Rehband

Core Essentials

Author:
Photographer: Dan Sullivan
CrossFit Core Sweat RX

Core

Trade in your 6-pack for a set of functional abs!

It can help to use an analogy when thinking about your core. Your core is like the foundation of a house. If the foundation is solid, then the house that sits upon it will stand tall. If your core is solid, then your body will perform at its highest level both inside and outside of the gym. If the foundation is cracked, then the house will crumble over time. If your core is weak, then your body will break down, leading to injury and lost training time.

The core is often thought to be only the abdominal muscles; technically, it is composed of all the muscles between your hips and shoulders. Some of these muscles, such as the rectus abdominis and hip flexors, may sound familiar, but who’s heard of their transversus abdominis or erector spinae muscles? Even these less-familiar muscles deserve proper attention when training your core.

Having a strong core has numerous benefits. Athletes will see improved performance and decreased rates of injury. CrossFitters will see improved technique, strength gains, and decreased WOD time. Average people will see improved quality of life, body composition changes, and increased energy levels. The key to these improvements can be found in the increased efficiency of movement derived from a stronger core. This in turn leads to better body control and coordination.

The key to training core muscles is understanding their role and how they function. Most of these muscles are designed to eliminate unwanted movement. If you only train these muscles to flex, they’ll be unable to handle the stress of an overhead squat, which require tremendous midline stabilization. When performing core-to-extremity movements (think of any athletic movement), the muscles of the core must fire in a coordinated fashion and this must be controlled. There is a specific sequence in which these muscles must contract, and this is developed through proper mobility and stability training.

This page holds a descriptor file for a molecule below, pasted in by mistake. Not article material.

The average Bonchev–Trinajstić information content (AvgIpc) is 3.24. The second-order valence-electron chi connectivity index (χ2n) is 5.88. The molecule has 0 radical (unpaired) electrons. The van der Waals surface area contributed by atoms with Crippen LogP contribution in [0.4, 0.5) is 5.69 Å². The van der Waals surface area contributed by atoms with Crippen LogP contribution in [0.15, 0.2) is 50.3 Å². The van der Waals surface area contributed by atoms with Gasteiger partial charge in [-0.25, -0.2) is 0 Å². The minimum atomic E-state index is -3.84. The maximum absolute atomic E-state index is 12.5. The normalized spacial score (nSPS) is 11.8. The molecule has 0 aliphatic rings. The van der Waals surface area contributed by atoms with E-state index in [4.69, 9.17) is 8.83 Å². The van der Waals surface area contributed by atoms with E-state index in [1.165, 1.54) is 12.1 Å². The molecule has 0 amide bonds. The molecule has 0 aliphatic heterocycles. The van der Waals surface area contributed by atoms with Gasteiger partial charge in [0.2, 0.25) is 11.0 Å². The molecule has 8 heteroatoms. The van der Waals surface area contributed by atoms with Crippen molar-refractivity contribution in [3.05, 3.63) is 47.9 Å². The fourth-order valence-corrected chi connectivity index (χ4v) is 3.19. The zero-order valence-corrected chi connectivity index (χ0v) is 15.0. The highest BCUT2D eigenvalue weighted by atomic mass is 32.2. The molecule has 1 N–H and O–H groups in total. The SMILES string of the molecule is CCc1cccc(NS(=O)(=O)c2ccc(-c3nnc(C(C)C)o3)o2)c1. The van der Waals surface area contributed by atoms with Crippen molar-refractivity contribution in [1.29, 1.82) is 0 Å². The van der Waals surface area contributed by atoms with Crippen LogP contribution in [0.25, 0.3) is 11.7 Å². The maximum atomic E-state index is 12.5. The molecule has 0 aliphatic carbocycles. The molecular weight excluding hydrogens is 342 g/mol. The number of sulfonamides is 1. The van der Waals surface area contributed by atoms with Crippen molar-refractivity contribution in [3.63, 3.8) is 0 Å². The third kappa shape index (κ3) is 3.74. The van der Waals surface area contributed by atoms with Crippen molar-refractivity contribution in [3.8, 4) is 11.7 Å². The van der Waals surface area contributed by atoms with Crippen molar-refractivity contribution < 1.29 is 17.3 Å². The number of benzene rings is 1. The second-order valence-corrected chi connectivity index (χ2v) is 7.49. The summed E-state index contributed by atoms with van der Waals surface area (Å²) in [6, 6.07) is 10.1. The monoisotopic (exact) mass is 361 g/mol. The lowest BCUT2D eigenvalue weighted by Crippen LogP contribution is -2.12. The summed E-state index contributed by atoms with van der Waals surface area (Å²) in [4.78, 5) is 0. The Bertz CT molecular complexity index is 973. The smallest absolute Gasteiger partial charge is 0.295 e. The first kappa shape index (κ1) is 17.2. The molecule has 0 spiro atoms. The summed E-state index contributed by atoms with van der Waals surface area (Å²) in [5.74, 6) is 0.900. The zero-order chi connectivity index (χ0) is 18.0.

Mobilization and stabilization of the core should be a part of every workout, for example, through a functional warm-up. Start with some form of cardiovascular exercise. Then begin activating your core through dynamic stretching. Choose exercises that will target the muscles you’ll use in your workout. On leg day, work the muscles of the hips (the hip flexors, glutes, hamstrings, and quads) before starting those heavy backsquats.

 

2 exercises to fire up your 6-pack:

In the Hollow Rock, lie supine on the floor with arms stretched overhead and legs out straight. Raise the arms and legs about one foot off the floor and assume the shape of a rocker on a rocking chair; then slowly teeter back and forth. A seemingly innocuous little exercise, the Hollow Rock is a staple of gymnastics conditioning and is excruciatingly challenging when done correctly.

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The L-Sit may be the most effective abdominal exercise. It is performed by supporting the body entirely with the arms and holding the legs straight out in front. Athletes who have developed their L-Sit to the extent that they can hold it for three minutes subsequently find all other ab work to be easy.

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